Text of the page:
The Disney princess movies had a great deal of influence on many young girls watching princesses represent what royalty looked like. The princesses are always beautiful, polite and seeking the love of their Prince Charming. This plays a strong role in perpetuating the idea that being a princess means seeking only love from a man, and a man who contains all the stereotypical masculine qualities; handsome, powerful and rich. For example, in The Little Mermaid, Ariel had to give up who she was in order to win over the affection of her prince charming. She traded in her voice in order to have real legs and near Prince Eric.
Since the 1930’s, Disney has been producing adaptations of fairy tales. Disney is known for their use of stereotypical images which is prominent still in today’s society. The first Disney film emerged with the adaptation of Snow White and the Seven Dwarfs and soon after that came Cinderella and Sleeping Beauty. Since the beginning, when the fairy tale princesses were “born”, it became evident that young girls and women were trying to imitate their behaviors. Young girls and women identify themselves as these character which affects not only how they view themselves but also their future roles in society based on the girls’ unrealistic beliefs.
It uses a rather general feminist approach to do so. This paper critically analyzed Belle alongside with Snow White in terms of beauty, costume, psyche and the motherless similarities between the two Disney female characters. The representations of these women can be seen to replicate certain of the myths of femininity perpetuated in Disney fiction, including feistiness, tragedy, associations with mutant masculinity, and an unusual relation to maternity (Allison, 2002 page 135). However, the masculinity stated by the author was not further
The female body portrayed in Disney movies, highly depends on the socio- cultural believes of how women’s form should look like in the certain period of time (Herbozo et al., 2014). Disney Princesses are representations of Western ideas of a beautiful woman, such as: slim, attractive, and young. The body image of each princess is idealized, where the lead female character has small waits, full bust, and delicate face features (England et al., 2011). For example, because of Cinderella’s small and delicate feet, her identity could have been revealed, and thus this helped her to find the price (Do Rozario, 2004).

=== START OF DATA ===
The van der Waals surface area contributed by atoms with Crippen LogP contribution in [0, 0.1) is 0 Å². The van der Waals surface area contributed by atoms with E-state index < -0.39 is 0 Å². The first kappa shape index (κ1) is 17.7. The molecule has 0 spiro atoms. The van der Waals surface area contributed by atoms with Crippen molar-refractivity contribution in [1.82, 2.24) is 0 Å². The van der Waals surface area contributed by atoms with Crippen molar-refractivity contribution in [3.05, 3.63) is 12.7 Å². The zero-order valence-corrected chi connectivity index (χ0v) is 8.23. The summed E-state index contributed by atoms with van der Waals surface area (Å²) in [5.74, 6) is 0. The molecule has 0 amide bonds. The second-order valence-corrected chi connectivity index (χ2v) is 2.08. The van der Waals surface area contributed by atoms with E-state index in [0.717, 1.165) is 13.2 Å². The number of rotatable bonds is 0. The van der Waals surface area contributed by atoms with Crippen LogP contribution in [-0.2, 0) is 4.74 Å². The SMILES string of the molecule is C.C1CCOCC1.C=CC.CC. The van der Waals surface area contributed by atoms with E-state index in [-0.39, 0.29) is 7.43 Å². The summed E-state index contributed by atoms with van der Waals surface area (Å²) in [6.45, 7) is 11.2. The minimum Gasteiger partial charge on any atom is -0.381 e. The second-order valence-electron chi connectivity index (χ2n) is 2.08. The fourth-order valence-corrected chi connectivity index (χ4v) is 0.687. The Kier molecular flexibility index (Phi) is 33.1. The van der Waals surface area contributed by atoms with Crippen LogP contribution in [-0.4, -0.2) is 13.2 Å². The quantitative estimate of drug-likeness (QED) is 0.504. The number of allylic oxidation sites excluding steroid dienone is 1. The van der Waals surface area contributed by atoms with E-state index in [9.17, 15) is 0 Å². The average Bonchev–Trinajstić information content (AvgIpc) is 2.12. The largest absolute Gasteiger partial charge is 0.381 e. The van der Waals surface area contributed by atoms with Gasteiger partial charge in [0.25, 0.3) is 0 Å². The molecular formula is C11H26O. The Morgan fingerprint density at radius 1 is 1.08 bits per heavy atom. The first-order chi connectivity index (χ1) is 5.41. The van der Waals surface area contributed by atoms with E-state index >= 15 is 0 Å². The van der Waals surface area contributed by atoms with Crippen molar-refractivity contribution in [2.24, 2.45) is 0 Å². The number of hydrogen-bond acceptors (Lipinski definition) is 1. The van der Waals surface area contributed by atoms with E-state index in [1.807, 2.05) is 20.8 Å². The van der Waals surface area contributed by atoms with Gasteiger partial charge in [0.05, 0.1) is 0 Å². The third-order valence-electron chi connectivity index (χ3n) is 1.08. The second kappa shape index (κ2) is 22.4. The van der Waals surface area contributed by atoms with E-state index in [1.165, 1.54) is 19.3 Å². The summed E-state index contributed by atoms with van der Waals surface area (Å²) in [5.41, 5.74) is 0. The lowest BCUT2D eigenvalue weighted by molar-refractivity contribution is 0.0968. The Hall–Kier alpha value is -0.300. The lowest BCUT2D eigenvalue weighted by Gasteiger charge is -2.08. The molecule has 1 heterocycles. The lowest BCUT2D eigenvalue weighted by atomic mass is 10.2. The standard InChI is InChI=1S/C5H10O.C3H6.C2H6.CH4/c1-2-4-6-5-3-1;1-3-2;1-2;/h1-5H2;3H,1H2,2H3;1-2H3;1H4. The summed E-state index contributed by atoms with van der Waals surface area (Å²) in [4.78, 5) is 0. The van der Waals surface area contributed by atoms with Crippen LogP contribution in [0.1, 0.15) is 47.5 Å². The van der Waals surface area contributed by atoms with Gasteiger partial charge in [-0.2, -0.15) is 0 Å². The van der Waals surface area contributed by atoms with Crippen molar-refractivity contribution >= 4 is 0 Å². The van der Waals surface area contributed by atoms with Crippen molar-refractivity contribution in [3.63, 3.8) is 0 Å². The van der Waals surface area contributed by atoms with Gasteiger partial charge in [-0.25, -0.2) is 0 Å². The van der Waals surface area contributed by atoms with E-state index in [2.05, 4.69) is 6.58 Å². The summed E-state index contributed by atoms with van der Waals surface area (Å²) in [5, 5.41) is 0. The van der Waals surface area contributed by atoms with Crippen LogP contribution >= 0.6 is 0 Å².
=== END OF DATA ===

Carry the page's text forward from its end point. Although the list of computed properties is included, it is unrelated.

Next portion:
Disney tells stories about pretty girls and princes who meet each other once and fall in love. This indirectly implants in children’s mind that appearance and materialism does matter, which might lead to vanity. For instance, the Hunchback of Notre Dame shows us that no matter how caring and kind Quasimodo is, Esmeralda and Phoebus are one couple because they are adequately good-looking. Another research has shown that in Disney classic movies, female characters are praised for their appearances (55%) and only 11% are for their abilities; however, Disney has changed their practice as in the millennial Disney movies, women are commented on their skills and abilities more (40%). (Guo 2016)
For example, the princesses Snow White, Aurora, and the most commonly known, Bell and Cinderella depict how the “normal” princess should look like and behave. This increases the stereotype of women needing to marry and live “happily ever after” with their prince charming. Princess Merida of DunBroch is daughter of King Fergus and Queen Elinor from the Scottish Kingdom in the movie Brave from Disney. Since a child, Queen Elinor schooled Merida on princess duties so in the future, she can get married and become ruler of her kingdom. As an old tradition, the princess should marry one of the lord’s sons to maintain the harmony between the people in the kingdom.
DISNEY SEXISM In society, there are gender roles which put each sex in stereotypical figures. These roles affect the way how we speak, dress and act. In general, women expected to behave feminine such as being polite and fragile and on the other hand men are expected to be aggressive and stronger. All these roles are over exaggerated in Disney 's women and men figures. When we look at the society, children are the ones who are more likely to being manipulated by elements such as media.
Before she is able to meet with the Matchmaker, she must dress up and apply makeup on herself to make herself look beautiful and strong-willed. Critic, Nandini Maity, states in her article, Damsels in Distress: A Textual Analysis of Gender roles in Disney Princess Films, that Disney uses the princesses or heroines in each princess movie to demonstrate how women should act, dignified and beautiful. By doing so, it portrays how Disney has a set purpose to make society understand that women should always act this way in society, that they should be helped out by men. While Mulan is being washed and dressed, the women helping her “sing to Mulan a song called Honour us all, a song that imposes the traditional roles onto Mulan. They say that women should have tiny waists, be calm, and obedient.